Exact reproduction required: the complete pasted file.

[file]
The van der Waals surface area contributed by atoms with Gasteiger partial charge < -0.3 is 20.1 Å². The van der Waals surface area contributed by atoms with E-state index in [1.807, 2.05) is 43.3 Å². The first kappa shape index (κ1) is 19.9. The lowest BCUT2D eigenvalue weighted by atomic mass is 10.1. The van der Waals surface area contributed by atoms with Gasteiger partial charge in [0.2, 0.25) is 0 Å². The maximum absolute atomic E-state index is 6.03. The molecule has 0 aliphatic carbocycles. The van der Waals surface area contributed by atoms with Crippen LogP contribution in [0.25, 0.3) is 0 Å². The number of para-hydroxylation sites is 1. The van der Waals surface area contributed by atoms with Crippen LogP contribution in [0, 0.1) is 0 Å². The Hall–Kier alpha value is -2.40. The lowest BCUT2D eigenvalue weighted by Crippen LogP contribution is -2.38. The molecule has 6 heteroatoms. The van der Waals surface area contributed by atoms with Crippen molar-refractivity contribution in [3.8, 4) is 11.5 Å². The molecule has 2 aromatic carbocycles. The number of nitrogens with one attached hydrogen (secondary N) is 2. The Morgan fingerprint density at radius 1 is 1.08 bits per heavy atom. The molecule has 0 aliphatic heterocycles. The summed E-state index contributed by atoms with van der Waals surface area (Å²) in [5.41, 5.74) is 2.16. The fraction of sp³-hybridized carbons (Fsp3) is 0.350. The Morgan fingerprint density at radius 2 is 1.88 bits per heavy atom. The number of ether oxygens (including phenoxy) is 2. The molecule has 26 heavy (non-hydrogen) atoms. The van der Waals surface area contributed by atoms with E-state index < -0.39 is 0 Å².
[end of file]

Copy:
The van der Waals surface area contributed by atoms with Gasteiger partial charge < -0.3 is 20.1 Å². The van der Waals surface area contributed by atoms with E-state index in [1.807, 2.05) is 43.3 Å². The first kappa shape index (κ1) is 19.9. The lowest BCUT2D eigenvalue weighted by atomic mass is 10.1. The van der Waals surface area contributed by atoms with Gasteiger partial charge in [0.2, 0.25) is 0 Å². The maximum absolute atomic E-state index is 6.03. The molecule has 0 aliphatic carbocycles. The van der Waals surface area contributed by atoms with Crippen LogP contribution in [0.25, 0.3) is 0 Å². The number of para-hydroxylation sites is 1. The van der Waals surface area contributed by atoms with Crippen LogP contribution in [0, 0.1) is 0 Å². The Hall–Kier alpha value is -2.40. The lowest BCUT2D eigenvalue weighted by Crippen LogP contribution is -2.38. The molecule has 6 heteroatoms. The van der Waals surface area contributed by atoms with Crippen molar-refractivity contribution in [3.8, 4) is 11.5 Å². The molecule has 2 aromatic carbocycles. The number of nitrogens with one attached hydrogen (secondary N) is 2. The Morgan fingerprint density at radius 1 is 1.08 bits per heavy atom. The molecule has 0 aliphatic heterocycles. The summed E-state index contributed by atoms with van der Waals surface area (Å²) in [5.41, 5.74) is 2.16. The fraction of sp³-hybridized carbons (Fsp3) is 0.350. The Morgan fingerprint density at radius 2 is 1.88 bits per heavy atom. The number of ether oxygens (including phenoxy) is 2. The molecule has 26 heavy (non-hydrogen) atoms. The van der Waals surface area contributed by atoms with E-state index < -0.39 is 0 Å².